Arrival in St George's Harbour, Bermuda

Stravaig'n the Blue
Sat 30 Apr 2022 20:08
Position: 32:22.8 N 064:40.3 W (Convict Bay anchorage, St George’s Harbour, Bermuda) 
Position timestamp: Saturday 30 April 2022  18:20 (UTC-3 - Bermuda local time)

We have arrived!

As requested by email before we set off, I checked in with Bermuda Radio when 15 miles off, at noon local time. Linda sighted land about an hour later and in time-honoured fashion called "Land Ahoy!”. We passed Gibbs Hill Light at 2pm. The 12 miles up the southeast coast of Bermuda to St David’s Light was speedy in the brisk northwesterly, helped by the flat water on the lee side of Hamilton Island, the main island of Bermuda.

I called Bermuda Radio again at St David’s Light and was given permission to enter St George’s Harbour via Town Cut. A sailing vessel that was about an hour ahead of us had had to hang about for half an hour when a US warship was given priority for its departure.

Once through Town Cut, Bermuda radio liaised with Bermuda Customs to confirm that the Customs dock at Ordnance Island was clear and we were tied up at the dock at 16:45.

The camera angle is making Stravaig look much slimmer than she is.

Clearing Customs went very smoothly. This was in contrast to another boat that was clearing in at the same time as us. The skipper hadn’t bothered to pre-register their arrival and no one had obtained Travel Authorisations, known locally as the green light. Without these, everyone would have to remain in quarantine on the boat until Monday when they would be allowed ashore to be covid tested. This was particularly problematic for one of the crew who had a flight out of Bermuda first thing Sunday morning. The solution to his problem appeared to be a remotely supervised rapid antigen test via Facetime, something he’d have pay through the nose for (sorry, couldn’t resist), and then hope that this would enable him to obtain his Travel Authorisation before the service closed at 8pm. Good luck with that.

Masked up for the first time in many days.

In a previous post I said that, based on listening to radio chatter as we approached Bermuda, about 50% of boats hadn’t done the necessary prior to departing. One of the Customs officers told us it was the majority. What is going on? Pre-covid, entry requirements changed little over the years and it was widely known which countries asked that you pre-announce your arrival and what paperwork beyond passports and the boat registration document was required for entry. But now, how can anyone expect to just turn up and be allowed in?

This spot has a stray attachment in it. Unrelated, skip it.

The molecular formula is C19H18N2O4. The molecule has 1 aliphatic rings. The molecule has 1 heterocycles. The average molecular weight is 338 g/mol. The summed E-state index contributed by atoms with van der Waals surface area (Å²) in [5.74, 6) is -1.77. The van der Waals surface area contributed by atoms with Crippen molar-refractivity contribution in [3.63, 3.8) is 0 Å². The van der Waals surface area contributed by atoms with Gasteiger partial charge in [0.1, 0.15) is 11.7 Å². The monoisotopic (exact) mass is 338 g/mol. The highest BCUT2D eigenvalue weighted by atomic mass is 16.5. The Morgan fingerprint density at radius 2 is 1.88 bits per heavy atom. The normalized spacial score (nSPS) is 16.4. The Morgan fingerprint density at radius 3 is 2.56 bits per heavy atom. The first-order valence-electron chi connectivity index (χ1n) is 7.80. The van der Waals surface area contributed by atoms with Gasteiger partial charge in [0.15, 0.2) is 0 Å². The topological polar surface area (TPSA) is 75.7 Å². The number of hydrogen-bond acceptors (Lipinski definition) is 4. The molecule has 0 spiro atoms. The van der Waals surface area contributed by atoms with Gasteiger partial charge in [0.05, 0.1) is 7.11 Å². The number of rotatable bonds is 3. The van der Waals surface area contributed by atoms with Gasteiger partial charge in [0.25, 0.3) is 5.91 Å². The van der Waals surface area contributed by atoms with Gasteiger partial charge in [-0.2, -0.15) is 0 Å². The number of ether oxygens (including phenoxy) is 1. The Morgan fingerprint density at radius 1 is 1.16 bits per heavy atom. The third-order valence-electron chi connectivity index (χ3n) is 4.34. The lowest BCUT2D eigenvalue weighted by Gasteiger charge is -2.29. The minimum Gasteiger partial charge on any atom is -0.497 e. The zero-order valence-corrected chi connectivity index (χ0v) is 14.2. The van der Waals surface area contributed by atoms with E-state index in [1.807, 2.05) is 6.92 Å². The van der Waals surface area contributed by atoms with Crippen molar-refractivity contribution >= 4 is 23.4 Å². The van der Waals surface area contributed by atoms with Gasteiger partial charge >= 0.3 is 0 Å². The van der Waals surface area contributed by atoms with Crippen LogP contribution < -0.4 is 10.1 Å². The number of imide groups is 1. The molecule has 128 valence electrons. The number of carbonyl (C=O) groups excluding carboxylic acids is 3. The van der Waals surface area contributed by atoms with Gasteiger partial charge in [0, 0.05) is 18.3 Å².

One of the Customs officers kindly provided us with local maps and access to local wifi. We used the latter to download emails and were about to start downloading newspapers when we were asked to move off the Customs dock to allow another boat to tie up. The local mobile phone shop isn’t open on Sundays so it will be tomorrow before we have a local SIM card and access to the internet. Normal communications will resume then and I’ll update the blog posts with a few photographs. Meanwhile, we are about to dinghy ashore to have a scout about St George’s, post this to the blog and download the papers. Then a very long sleep beckons.

How was it for you dear reader? Possibly as tedious and hard work as it was for us. There’s a saying in the sailing community that gentlemen don’t sail up wind. I’m guessing that this is because it can be very hard work and therefore deemed beneath a gentleman’s dignity.  The problem with not being willing to sail up wind is that you may never get to where you want to be. Sailing up wind was certainly hard work for the first day but the second day was quite manageable and then it was motoring for a day before the wind turned some ways aft and the following seas made for more challenging conditions again.

Last but not least, here are a few select passage stats.

Distance travelled: 878 NM which is 107 NM (14%) more than the straight-line route. We usually assume 10% so this wasn’t too far out.

Time at sea: 6 days, 8.75 hours which means an average speed of 5.75 knots. Our usual planning metric is 6.5 knots so this was definitely a slower passage. Had we achieved 6.5 knots, we would have arrived 18 hours earlier.

Engine hours: 44. That’s 29% of the passage time and way higher than normal. For example, on the January 2021 crossing from Lanzarote to Grenada, we ran the engine for only 5.6% of the passage time.

Fish caught: none unless you count the flying fish (10 or so and still counting) that came aboard during the night hours. The conditions were a bit rough for landing a fish safely and the one time we trolled a lure while motoring, nothing was biting.

All is well.